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Creating Joy

You are the master in creating your own joy!

You are the master in creating your own joy!

Introduction

Joy is an inside job. The experience of joy occurs in your central nervous system (brain) and is not dependent on an external phenomena. The experiences we call pleasure, ecstasy, and joy correlate to activity in very specific areas of your brain when measured by PET scan. There is neurophysiology and neurochemistry that underly your neurological processes and, ultimately, our experiences of pleasure, ecstasy, and joy.

Although joy can range from an intense and all-encompassing experience to a subtle and constant presence, it is characteristically a state that can be reproduced predictably. Joy is an experience that tends to be more stable than pleasure or ecstasy. My opinion is that joy is a natural outcome of high functioning and integration of your body, mind, and spirit/psyche. And, essential to the experience is the health and robustness of the physical organism in which the state is experienced.

Your Health as Foundation for Joy

“…one’s body should be trained for the sake of one’s soul and one’s appetites harnessed for the sake of reason.” ~Aristotle

Aristotle understood that the body is the seat of the mind and the soul (spirit/psyche). He urged physical training, diet, and general care of the body as the basis for pursuits of the mind and spirit to be successful. And, ultimately, the level of function of each part of our body, either optimizes or limits our experience because every sensory nerve ending, whether of sight, sound, touch, taste, or smell, brings information to the nervous system that allows us connection to the world around us and even our experience of reality.

If our physical body functions well, our experience of reality expands and becomes more rich and nuanced and our senses, awareness, and even consciousness expand. If the physical processes of our brain are efficient, if the neurons, their receptor, and the neurotransmitter chemicals function well, then our experience of our internal and external realities are accurate and complete.

Because of the importance of our physical body to our awareness, consciousness, and experience, taking care of our health is more than a material exercise. It is the fertile soil for in which each of our unique and innate natures to take root and thrive.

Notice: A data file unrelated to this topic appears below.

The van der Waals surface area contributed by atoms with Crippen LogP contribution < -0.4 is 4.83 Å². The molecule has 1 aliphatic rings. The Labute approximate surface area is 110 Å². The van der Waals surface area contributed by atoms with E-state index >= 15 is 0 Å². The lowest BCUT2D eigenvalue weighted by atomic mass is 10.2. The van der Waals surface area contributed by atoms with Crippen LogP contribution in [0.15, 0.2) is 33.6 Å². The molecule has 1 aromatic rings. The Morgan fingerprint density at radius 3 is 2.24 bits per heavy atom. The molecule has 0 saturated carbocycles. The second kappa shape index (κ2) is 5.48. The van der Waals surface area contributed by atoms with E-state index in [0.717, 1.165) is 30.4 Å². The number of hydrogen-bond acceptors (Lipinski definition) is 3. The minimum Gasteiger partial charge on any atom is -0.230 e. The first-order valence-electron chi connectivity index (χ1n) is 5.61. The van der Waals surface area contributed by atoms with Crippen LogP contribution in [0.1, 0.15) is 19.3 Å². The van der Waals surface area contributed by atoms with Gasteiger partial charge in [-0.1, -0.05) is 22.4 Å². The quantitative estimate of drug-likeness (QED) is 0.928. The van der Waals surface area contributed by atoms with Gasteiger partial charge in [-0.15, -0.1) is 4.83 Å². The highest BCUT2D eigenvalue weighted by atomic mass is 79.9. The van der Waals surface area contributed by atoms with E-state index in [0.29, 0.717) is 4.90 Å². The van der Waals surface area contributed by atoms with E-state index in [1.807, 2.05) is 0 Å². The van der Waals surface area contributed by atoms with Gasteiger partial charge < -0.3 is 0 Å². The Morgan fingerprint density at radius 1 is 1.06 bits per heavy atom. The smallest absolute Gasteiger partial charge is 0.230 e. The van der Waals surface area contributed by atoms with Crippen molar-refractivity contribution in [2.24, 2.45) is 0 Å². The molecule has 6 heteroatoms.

Types of Joy

Joy def. a feeling of great pleasure and happiness

orig. from Old French joie, based on Latin gaudium, from gaudere ‘rejoice.’

In my opinion, there are three types or classes of the experience we call joy:

  •  physical
  • mental
  • spiritual

Physical Joy

“My vital force was increased so greatly… that all my body cells rejoiced with my new energy power!” ~Paul Bragg

Paul Bragg here describes the kind of joy that comes about from a physical body that has full and natural function. When all of the someone’s organs and processes work together completely and harmoniously, they naturally experience a profound sense of energy and wellbeing. I have seen this over and over again as my patients adopted a lifestyle that supports rather than undermines their health. As they eat better, exercise, sleep well, and create a lifestyle that nurtures their health, they feel well-being, delight, and joy emanates from their physical being.

This is the state that causes you to smile merely because you feel so well.

Mental Joy

“You just are and it is a sheer delight…because existence is made from the stuff called joy.” ~Osho

This is the kind of joy that derives from undisturbed and focused awareness/consciousness. When the mind is present and focused a natural and innate sense of excited and passionate perception is typically present. Study that expands our experience and understanding of the world and people tends to create this kind of joy. The practices of meditation, contemplation, and prayer tend to help you experience this state.

Spiritual Joy

“In your light I learn how to love.

In your beauty, how to make poems.

You dance inside my chest,

where no one sees you.”

~Rumi

Observation has led me to believe that when people are physically well, open-minded and aware, and have a daily religious and/or philosophical practices they experience a subtle and stable sense of joy that is unrelated to what is going on around them.

Spiritual joy is different than physical joy. It is an amorphous state that seems to come from everywhere and nowhere. It is pleasurable, but not a pleasure that comes from the senses or from thought. It just is.

Living your life consciously, clear about your talents and values, able to express your talents and values through your works is vital.

This kind of joy can be a marker of a spiritual practice that is in accord with your innate nature/ values. It seems to be a natural expression of living your life in a way that is congruent with your values and beliefs.

Is There A Process For Creating Joy?